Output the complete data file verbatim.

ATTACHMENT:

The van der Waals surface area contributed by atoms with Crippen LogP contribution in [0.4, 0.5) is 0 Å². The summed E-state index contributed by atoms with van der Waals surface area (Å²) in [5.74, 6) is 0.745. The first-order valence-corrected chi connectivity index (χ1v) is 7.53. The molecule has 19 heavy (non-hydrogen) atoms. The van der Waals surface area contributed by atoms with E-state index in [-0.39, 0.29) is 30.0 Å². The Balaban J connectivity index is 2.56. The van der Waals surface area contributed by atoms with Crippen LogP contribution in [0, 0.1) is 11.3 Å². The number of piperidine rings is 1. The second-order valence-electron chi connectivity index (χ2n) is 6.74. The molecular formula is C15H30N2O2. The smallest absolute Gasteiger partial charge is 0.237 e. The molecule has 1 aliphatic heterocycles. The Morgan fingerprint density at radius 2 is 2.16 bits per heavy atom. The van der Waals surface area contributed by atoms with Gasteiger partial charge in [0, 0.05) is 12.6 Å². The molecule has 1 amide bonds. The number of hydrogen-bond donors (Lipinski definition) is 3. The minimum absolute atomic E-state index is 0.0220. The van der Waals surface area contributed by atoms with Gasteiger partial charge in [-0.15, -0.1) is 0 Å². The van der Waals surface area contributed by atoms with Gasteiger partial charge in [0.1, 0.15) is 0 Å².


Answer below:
The van der Waals surface area contributed by atoms with Crippen LogP contribution in [0.4, 0.5) is 0 Å². The summed E-state index contributed by atoms with van der Waals surface area (Å²) in [5.74, 6) is 0.745. The first-order valence-corrected chi connectivity index (χ1v) is 7.53. The molecule has 19 heavy (non-hydrogen) atoms. The van der Waals surface area contributed by atoms with E-state index in [-0.39, 0.29) is 30.0 Å². The Balaban J connectivity index is 2.56. The van der Waals surface area contributed by atoms with Crippen LogP contribution in [0, 0.1) is 11.3 Å². The number of piperidine rings is 1. The second-order valence-electron chi connectivity index (χ2n) is 6.74. The molecular formula is C15H30N2O2. The smallest absolute Gasteiger partial charge is 0.237 e. The molecule has 1 aliphatic heterocycles. The Morgan fingerprint density at radius 2 is 2.16 bits per heavy atom. The van der Waals surface area contributed by atoms with Gasteiger partial charge in [0, 0.05) is 12.6 Å². The molecule has 1 amide bonds. The number of hydrogen-bond donors (Lipinski definition) is 3. The minimum absolute atomic E-state index is 0.0220. The van der Waals surface area contributed by atoms with Gasteiger partial charge in [-0.15, -0.1) is 0 Å². The van der Waals surface area contributed by atoms with Gasteiger partial charge in [0.1, 0.15) is 0 Å².